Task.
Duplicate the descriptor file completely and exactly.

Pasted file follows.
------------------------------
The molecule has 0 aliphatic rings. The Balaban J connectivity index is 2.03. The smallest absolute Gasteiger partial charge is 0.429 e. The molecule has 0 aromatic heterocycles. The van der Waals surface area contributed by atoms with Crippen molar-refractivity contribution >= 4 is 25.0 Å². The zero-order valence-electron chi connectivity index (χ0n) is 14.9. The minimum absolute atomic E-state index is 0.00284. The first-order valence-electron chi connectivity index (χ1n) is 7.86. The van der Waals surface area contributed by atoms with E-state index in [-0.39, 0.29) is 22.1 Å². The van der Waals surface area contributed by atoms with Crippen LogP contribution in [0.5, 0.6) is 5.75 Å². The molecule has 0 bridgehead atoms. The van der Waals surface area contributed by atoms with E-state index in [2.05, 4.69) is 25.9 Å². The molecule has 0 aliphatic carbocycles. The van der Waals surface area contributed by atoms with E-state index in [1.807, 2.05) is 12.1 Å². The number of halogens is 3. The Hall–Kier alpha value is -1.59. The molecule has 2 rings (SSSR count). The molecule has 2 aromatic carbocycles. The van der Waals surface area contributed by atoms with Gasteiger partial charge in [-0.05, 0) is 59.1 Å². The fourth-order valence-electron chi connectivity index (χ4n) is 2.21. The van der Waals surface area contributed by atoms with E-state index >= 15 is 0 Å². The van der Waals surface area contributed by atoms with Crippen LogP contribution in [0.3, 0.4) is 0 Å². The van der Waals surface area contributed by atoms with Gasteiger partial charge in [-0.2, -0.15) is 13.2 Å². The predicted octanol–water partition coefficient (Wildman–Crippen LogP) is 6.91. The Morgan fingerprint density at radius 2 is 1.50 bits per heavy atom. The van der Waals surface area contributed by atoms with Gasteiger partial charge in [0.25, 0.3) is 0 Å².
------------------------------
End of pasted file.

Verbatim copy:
The molecule has 0 aliphatic rings. The Balaban J connectivity index is 2.03. The smallest absolute Gasteiger partial charge is 0.429 e. The molecule has 0 aromatic heterocycles. The van der Waals surface area contributed by atoms with Crippen molar-refractivity contribution >= 4 is 25.0 Å². The zero-order valence-electron chi connectivity index (χ0n) is 14.9. The minimum absolute atomic E-state index is 0.00284. The first-order valence-electron chi connectivity index (χ1n) is 7.86. The van der Waals surface area contributed by atoms with E-state index in [-0.39, 0.29) is 22.1 Å². The van der Waals surface area contributed by atoms with Crippen LogP contribution in [0.5, 0.6) is 5.75 Å². The molecule has 0 bridgehead atoms. The van der Waals surface area contributed by atoms with E-state index in [2.05, 4.69) is 25.9 Å². The molecule has 0 aliphatic carbocycles. The van der Waals surface area contributed by atoms with E-state index in [1.807, 2.05) is 12.1 Å². The number of halogens is 3. The Hall–Kier alpha value is -1.59. The molecule has 2 rings (SSSR count). The molecule has 2 aromatic carbocycles. The van der Waals surface area contributed by atoms with Gasteiger partial charge in [-0.05, 0) is 59.1 Å². The fourth-order valence-electron chi connectivity index (χ4n) is 2.21. The van der Waals surface area contributed by atoms with E-state index >= 15 is 0 Å². The van der Waals surface area contributed by atoms with Crippen LogP contribution in [0.3, 0.4) is 0 Å². The van der Waals surface area contributed by atoms with Gasteiger partial charge in [-0.2, -0.15) is 13.2 Å². The predicted octanol–water partition coefficient (Wildman–Crippen LogP) is 6.91. The Morgan fingerprint density at radius 2 is 1.50 bits per heavy atom. The van der Waals surface area contributed by atoms with Gasteiger partial charge in [0.25, 0.3) is 0 Å².